In a Sunday column for The New York Times, political commentator Thomas L. Friedman accused President Donald Trump of forcing Americans to "play Russian roulette" with their lives amid the coronavirus pandemic.
Friedman began by pointing to Trump's recent tweets in which he encouraged the liberation of Minnesota, Michigan, and Virginia. According to Friedman, the president's tweets implied that Americans in these states should return to work.
"From now on, each of us individually, and our society collectively, is going to play Russian roulette," Friedman wrote.
"We're going to bet that we can spin through our daily lives — work, shopping, school, travel — without the coronavirus landing on us. And if it does, we'll also bet that it won't kill us."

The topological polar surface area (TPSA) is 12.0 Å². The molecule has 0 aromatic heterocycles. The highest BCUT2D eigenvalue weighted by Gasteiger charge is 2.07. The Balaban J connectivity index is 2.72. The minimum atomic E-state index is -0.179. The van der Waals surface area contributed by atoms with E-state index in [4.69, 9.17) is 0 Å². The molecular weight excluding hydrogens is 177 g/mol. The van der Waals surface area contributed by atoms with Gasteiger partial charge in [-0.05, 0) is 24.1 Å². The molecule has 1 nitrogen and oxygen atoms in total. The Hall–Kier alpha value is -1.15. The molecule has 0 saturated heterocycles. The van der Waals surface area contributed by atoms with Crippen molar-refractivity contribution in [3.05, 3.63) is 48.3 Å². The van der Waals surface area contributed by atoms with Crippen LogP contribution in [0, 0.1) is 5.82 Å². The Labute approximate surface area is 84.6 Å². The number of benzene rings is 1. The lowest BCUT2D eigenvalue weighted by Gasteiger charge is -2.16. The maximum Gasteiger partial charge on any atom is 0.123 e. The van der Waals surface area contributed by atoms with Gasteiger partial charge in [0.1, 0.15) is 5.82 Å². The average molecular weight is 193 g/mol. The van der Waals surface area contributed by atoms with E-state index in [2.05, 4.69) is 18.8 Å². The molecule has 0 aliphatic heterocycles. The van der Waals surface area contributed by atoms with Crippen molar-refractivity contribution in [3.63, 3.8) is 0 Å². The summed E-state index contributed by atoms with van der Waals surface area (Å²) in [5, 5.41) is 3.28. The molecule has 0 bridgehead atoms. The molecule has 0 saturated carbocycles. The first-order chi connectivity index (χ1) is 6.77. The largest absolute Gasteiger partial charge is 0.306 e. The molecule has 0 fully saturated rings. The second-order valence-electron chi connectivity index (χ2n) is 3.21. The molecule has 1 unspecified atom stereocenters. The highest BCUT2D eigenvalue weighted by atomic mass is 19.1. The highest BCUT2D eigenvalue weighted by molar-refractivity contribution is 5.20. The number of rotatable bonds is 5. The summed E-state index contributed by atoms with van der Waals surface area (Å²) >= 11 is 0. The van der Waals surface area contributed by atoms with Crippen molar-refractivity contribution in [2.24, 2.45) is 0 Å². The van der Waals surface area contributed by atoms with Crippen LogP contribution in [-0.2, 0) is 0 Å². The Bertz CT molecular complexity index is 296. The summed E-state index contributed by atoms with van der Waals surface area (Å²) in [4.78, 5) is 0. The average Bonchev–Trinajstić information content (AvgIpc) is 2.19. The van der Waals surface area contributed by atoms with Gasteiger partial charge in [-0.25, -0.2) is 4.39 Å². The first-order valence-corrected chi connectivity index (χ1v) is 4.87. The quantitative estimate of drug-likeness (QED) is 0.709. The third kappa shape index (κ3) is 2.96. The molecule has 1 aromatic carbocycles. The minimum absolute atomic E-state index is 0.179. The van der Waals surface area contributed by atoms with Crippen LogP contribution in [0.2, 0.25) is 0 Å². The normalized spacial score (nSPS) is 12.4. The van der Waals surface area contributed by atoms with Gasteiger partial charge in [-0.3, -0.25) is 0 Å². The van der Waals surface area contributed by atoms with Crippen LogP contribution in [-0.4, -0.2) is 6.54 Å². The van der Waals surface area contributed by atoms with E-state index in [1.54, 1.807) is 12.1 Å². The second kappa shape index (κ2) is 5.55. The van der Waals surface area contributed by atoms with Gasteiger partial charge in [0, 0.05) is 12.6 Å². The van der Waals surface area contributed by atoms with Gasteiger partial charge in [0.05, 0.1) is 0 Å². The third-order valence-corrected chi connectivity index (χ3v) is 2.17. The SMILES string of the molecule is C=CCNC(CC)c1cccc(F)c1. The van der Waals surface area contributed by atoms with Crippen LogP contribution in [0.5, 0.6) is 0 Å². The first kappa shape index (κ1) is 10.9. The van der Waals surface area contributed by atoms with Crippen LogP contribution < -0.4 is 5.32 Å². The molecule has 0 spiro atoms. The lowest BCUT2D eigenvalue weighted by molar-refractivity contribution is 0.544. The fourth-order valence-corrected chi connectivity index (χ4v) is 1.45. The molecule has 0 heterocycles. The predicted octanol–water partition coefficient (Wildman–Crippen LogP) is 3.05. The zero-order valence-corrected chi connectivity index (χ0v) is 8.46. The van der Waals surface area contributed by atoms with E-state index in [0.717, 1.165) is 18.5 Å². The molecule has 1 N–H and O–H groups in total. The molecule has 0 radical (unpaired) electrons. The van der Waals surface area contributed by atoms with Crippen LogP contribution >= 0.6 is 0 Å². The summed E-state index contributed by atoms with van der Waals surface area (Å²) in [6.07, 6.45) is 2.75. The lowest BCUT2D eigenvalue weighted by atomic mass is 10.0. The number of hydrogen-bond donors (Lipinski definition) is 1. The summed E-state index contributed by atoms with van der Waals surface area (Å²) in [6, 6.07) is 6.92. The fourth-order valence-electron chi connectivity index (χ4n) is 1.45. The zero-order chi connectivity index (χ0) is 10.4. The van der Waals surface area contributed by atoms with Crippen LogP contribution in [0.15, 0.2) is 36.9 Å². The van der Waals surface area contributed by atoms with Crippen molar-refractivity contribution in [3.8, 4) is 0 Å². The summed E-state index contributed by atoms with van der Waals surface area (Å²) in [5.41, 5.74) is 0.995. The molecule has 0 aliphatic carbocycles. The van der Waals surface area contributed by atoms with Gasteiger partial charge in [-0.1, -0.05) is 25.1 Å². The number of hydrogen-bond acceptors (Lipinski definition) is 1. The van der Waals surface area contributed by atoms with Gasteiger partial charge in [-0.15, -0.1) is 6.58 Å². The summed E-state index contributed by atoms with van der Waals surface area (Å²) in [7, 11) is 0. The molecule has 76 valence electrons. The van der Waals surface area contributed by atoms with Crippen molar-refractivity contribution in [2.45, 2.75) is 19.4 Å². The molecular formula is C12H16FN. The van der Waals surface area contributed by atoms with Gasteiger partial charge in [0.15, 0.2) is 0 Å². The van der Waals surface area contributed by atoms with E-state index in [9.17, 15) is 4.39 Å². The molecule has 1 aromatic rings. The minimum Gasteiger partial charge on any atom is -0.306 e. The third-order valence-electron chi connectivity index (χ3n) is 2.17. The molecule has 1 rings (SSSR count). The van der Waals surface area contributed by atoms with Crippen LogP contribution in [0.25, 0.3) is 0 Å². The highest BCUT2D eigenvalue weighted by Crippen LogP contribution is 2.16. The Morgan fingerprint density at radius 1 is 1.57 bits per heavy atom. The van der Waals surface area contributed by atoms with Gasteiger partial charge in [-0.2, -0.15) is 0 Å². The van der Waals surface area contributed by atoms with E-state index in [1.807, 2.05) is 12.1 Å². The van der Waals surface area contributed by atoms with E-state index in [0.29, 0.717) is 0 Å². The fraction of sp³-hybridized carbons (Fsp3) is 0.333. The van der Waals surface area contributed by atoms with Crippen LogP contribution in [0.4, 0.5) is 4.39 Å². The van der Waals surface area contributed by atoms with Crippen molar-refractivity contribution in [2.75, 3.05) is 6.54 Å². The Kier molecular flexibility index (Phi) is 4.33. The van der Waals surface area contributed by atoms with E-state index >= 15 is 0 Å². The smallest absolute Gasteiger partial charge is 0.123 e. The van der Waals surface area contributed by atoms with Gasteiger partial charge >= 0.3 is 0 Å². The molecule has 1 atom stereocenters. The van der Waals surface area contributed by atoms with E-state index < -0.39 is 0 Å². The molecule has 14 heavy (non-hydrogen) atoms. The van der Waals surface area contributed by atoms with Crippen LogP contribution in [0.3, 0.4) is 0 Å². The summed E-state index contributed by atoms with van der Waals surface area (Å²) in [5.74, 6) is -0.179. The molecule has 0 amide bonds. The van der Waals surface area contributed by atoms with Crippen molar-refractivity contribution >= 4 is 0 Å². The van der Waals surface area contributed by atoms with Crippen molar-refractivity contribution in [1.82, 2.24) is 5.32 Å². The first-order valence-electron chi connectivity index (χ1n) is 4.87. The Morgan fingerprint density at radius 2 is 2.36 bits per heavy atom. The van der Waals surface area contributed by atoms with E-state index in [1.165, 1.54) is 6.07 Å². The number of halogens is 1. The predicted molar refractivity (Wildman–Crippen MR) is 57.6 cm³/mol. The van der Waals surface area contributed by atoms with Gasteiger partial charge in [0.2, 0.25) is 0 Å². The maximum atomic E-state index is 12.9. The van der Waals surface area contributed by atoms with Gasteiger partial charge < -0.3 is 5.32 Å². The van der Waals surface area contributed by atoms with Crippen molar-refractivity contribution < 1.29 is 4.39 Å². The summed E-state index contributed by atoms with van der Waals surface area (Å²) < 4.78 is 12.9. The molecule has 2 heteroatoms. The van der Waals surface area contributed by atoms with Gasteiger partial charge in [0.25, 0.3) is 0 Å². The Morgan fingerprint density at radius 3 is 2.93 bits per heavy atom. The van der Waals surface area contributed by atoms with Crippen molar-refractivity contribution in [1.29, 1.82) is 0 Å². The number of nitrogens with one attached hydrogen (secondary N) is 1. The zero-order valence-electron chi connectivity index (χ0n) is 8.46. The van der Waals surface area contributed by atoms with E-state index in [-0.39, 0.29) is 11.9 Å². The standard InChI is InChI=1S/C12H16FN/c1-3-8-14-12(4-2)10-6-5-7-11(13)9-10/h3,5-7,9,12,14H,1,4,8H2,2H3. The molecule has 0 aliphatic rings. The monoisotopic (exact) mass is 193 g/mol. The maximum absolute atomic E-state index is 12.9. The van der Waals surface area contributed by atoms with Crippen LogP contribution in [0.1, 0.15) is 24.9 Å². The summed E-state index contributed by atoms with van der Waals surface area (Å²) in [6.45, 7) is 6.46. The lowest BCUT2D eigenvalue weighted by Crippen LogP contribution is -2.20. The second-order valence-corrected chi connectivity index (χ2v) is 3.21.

"What will be so cruel about this American version of Russian roulette is how unfair it will be," Friedman writes.
He points to the people that will have no choice but to ride subways or buses to work, families that will have to send their kids back to school because they don't have the finances to stay home from work, and people who are forced to return to work by their employers.
Ultimately, Friedman claims that Trump is letting American's make their own decisions about whether or not to follow social distancing guidelines and shelter-in-place recommendations that public health experts claim is crucial to curbing the spread of coronavirus.
"And if this strategy works, you can be sure that he will take credit. And if it doesn't, you can be sure that he will tweet that it was all Anthony Fauci's idea."